ADC also have a interrupt system, so no waits are needed for the conversion to complete,
    but maybe normally you don't use interrupts for simple reading of the ADC,
    but when doing continuous readings, you could utilize adc interrupts
    to make the main loop more 'free' from unnecessary waits
    also by utilizing a buffer system

    1. have a buffer to store for example 16 adc-readings
    2. activate adc interrupts
    3. start a adc-read
    4. the adc interrupt routine takes the newly read value and puts it into the buffer
    then starts a new adc-read unless the buffer is full, two flags can be set: read complete, buffer full
    5. the main loop only reads the flags and process the data, still no unnecessary waits are required.


    then how the main loop takes care of multiple tasks is another chapter



    note.
    when I'm talking about a buffer I mean a software-FIFO buffer.

  3. #3
    Thanks, @Manicksan. You're right that DMA and interrupts provide other ways to avoid waiting. The question I'm asking is where calls to yield() would be useful if someone is using a cooperative RTOS. Functions related to using peripherals with DMA or completion interrupts would not have calls to yield().

  4. #4
    Senior Member manicksan's Avatar
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    have you seen TeensyThreads
    that is utilizing a real task switching threads.yield() function

    that mean that you could write a read ADC task
    but then I did think about one more time
    no this would still wait for the adc conversion to complete

    then by having yield() call inside analogRead:s while (!(ADCx_HS & ADC_HS_COCO0)) { yield(); }
    as you want
    we can override it with

    Code:
    void yield() {
        threads.yield();
    }
    if using TeensyThreads


    and here is the task
    Code:
    volatile int doRead=0;
    volatile int adcValue=0;
    void readADC_task() {
        while(1) {
             if (doRead) {
                   doRead = 0;
                   adcValue = analogRead(14); // A0 
             }
             threads.yield();
        }
    }
    
    setup() {
         threads.addThread(readADC_task);
    }

  5. #5
    Quote Originally Posted by manicksan View Post
    have you seen TeensyThreads that is utilizing a real task switching threads.yield() function we can override it with

    Code:
    void yield() { threads.yield(); }
    Yes, that's exactly right. TeensyThreads is time-sliced preemptive, but if you set the time-slice to be very large, and always call threads.yield() before the time-slice expires, then it is cooperative. With yield() defined as you show, calls to functions in the Cores and Libraries will yield the CPU when they are waiting for something to happen.

  6. #6
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    I've seen that delayMicroseconds() doesn't call yield, not even one time.
    I've made a version based on delay() that calls yield(), but I lowered the internal resolution to keep it working, aka run the loop for 10+ microseconds when running on 24MHz (2+ microseconds could work but is a close one).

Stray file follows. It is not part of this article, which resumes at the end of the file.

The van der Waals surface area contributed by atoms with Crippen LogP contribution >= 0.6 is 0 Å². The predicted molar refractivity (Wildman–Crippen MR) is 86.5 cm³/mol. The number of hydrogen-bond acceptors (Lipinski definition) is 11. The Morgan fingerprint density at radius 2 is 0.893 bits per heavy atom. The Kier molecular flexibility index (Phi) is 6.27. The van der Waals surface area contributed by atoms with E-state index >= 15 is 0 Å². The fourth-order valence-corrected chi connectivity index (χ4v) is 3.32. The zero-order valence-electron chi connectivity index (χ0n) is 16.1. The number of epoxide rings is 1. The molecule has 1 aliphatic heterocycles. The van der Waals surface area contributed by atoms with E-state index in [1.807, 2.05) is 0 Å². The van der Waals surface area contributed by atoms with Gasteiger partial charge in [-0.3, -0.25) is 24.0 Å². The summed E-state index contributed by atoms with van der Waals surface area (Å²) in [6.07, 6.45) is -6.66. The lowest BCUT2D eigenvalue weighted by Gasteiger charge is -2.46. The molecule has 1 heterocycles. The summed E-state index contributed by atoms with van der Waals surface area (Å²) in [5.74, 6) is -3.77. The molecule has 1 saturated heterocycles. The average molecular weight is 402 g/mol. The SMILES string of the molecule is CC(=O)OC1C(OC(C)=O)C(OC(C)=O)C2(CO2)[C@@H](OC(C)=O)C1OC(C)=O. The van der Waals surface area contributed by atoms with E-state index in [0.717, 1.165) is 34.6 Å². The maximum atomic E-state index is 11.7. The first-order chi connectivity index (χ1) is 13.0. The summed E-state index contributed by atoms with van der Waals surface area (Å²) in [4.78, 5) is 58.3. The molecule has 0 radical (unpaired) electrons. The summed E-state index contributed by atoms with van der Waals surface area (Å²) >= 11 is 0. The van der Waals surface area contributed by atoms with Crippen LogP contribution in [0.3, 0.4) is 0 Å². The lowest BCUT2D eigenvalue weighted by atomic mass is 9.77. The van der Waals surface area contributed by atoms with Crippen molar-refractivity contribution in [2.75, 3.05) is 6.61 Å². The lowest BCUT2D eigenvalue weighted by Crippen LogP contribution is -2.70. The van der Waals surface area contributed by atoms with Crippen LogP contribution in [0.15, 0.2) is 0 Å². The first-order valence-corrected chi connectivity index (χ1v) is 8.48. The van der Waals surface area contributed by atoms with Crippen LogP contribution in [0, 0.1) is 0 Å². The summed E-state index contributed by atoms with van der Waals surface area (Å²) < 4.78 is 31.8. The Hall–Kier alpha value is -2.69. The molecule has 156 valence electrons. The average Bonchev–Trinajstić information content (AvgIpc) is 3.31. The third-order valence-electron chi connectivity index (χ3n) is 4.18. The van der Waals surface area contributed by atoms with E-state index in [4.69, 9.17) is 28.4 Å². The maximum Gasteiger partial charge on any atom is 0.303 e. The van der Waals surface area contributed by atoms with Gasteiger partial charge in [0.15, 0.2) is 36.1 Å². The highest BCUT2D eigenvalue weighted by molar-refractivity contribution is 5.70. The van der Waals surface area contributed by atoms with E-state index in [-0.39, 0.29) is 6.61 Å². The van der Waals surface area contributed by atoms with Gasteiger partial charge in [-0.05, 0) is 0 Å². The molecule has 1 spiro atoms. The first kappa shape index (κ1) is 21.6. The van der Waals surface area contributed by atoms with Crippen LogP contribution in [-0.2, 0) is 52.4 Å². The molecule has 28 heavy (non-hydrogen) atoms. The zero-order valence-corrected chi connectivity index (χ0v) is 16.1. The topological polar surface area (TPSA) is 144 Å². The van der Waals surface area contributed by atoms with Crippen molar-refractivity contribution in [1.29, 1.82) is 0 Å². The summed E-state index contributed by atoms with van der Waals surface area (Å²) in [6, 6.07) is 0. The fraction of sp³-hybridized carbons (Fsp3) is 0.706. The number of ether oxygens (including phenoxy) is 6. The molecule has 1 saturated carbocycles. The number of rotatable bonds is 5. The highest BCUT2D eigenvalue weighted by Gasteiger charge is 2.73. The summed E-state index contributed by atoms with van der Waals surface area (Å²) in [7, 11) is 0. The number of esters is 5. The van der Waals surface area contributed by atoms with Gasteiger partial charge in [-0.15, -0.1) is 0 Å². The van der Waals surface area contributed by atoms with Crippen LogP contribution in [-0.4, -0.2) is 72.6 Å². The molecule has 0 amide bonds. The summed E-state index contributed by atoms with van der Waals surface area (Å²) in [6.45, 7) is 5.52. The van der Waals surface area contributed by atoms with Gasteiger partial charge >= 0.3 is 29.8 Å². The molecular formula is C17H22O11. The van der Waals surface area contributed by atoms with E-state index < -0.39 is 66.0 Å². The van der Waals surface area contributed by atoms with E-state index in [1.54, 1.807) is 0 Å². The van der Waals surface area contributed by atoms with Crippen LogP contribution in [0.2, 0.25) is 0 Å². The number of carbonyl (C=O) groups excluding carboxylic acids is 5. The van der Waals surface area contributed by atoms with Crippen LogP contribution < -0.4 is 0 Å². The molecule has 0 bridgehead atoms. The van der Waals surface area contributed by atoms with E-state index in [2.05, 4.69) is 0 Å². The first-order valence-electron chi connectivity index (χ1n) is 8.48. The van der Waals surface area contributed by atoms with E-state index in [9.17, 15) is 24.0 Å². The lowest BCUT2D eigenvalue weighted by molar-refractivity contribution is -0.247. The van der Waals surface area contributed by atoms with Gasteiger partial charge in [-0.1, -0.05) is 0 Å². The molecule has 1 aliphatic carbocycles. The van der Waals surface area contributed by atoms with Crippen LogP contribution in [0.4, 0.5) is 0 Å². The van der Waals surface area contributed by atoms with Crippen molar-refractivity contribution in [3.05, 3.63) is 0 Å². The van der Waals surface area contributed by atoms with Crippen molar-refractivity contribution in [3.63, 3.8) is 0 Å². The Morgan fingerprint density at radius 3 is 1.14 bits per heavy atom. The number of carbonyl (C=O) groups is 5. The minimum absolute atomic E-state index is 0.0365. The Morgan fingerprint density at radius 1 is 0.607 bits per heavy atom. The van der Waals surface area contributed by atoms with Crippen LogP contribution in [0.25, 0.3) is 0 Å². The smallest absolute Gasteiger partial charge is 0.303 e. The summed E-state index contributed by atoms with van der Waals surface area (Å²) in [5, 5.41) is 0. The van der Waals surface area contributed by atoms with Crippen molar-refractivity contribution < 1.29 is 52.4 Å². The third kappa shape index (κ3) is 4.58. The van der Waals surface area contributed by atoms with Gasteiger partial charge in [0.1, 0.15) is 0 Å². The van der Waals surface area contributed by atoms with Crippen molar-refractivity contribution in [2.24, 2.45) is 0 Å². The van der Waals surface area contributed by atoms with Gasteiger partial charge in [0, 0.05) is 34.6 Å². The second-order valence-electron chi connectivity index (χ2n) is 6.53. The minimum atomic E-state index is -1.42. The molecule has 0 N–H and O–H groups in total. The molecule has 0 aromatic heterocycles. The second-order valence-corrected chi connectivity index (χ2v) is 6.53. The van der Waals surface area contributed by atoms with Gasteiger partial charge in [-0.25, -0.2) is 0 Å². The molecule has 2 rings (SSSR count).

I can use F_CPU to find the CPU speed and adapt.

    Is there a minimum CPU speed for the teensy 4.0 and 4.1, those don't have a compile time F_CPU?

  7. #7
    Yes, delayMicroseconds() should be used for very short or very precise delays, otherwise use delay().

  8. #8
    Senior Member manicksan's Avatar
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    @ AlainD
    delays should be avoided
    but could in some rare occasions be used when bitbanging timing sensitive stuff
    in other cases use a state machine together with hardware timers
    that avoid delays completely

    except threads.delay() that actually allows other stuff to run



    Quote Originally Posted by joepasquariello View Post
    yield the CPU
    do that mean what I think it mean
    i.e. halting the cpu?

  9. #9
    No, I mean yielding to the next task.

  10. #10
    Senior Member PaulStoffregen's Avatar
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    These conversations about yield() are so difficult because yield() is weak symbol that's meant to be overridden when someone wants to change from the simple event callbacks we have now to something else, like a cooperative system or a preemptive RTOS. What yield() will actually do isn't a fixed known quantity.

  11. #11
    Quote Originally Posted by PaulStoffregen View Post
    These conversations about yield() are so difficult because yield() is weak symbol that's meant to be overridden when someone wants to change from the simple event callbacks we have now to something else, like a cooperative system or a preemptive RTOS. What yield() will actually do isn't a fixed known quantity.
    I think all of the current uses of yield() in the Teensy cores are consistent with the purpose of yield() as stated in the comment in the Arduino core, to perform a cooperative task switch. If we only look for places to add calls to yield() that are also consistent with that purpose, I don't think we will introduce any new difficulty for EventResponder. If someone is using TeensyThreads in a preemptive mode, then yield() would not be calling threads.yield(). This is only relevant for cooperative task switching.

  12. #12
    Senior Member manicksan's Avatar
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    Teensy 4 is quite new
    and taking the pandemic in context
    there has not been enough resources
    to fix things that are missing